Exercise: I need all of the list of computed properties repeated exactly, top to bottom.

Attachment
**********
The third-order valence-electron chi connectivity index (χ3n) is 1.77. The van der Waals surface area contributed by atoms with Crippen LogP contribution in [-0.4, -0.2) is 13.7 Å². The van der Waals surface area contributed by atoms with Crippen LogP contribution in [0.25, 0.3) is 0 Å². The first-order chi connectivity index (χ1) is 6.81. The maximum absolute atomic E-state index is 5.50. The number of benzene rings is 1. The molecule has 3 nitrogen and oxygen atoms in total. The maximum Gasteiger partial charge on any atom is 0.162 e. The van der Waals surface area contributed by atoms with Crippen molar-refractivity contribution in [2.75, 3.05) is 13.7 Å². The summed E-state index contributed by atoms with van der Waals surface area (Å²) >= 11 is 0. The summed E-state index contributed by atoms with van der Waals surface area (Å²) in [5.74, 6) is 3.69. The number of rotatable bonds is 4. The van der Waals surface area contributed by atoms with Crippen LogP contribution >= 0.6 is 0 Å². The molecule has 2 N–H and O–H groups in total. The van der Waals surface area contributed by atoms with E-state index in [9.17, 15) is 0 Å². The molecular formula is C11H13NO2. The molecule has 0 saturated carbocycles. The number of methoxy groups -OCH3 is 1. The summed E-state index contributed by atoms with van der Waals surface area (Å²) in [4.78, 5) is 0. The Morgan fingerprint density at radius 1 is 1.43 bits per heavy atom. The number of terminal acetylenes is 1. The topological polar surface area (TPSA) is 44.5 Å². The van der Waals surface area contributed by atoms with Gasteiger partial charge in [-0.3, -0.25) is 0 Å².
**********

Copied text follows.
The third-order valence-electron chi connectivity index (χ3n) is 1.77. The van der Waals surface area contributed by atoms with Crippen LogP contribution in [-0.4, -0.2) is 13.7 Å². The van der Waals surface area contributed by atoms with Crippen LogP contribution in [0.25, 0.3) is 0 Å². The first-order chi connectivity index (χ1) is 6.81. The maximum absolute atomic E-state index is 5.50. The number of benzene rings is 1. The molecule has 3 nitrogen and oxygen atoms in total. The maximum Gasteiger partial charge on any atom is 0.162 e. The van der Waals surface area contributed by atoms with Crippen molar-refractivity contribution in [2.75, 3.05) is 13.7 Å². The summed E-state index contributed by atoms with van der Waals surface area (Å²) >= 11 is 0. The summed E-state index contributed by atoms with van der Waals surface area (Å²) in [5.74, 6) is 3.69. The number of rotatable bonds is 4. The van der Waals surface area contributed by atoms with Crippen LogP contribution >= 0.6 is 0 Å². The molecule has 2 N–H and O–H groups in total. The van der Waals surface area contributed by atoms with E-state index in [9.17, 15) is 0 Å². The molecular formula is C11H13NO2. The molecule has 0 saturated carbocycles. The number of methoxy groups -OCH3 is 1. The summed E-state index contributed by atoms with van der Waals surface area (Å²) in [4.78, 5) is 0. The Morgan fingerprint density at radius 1 is 1.43 bits per heavy atom. The number of terminal acetylenes is 1. The topological polar surface area (TPSA) is 44.5 Å². The van der Waals surface area contributed by atoms with Gasteiger partial charge in [-0.3, -0.25) is 0 Å².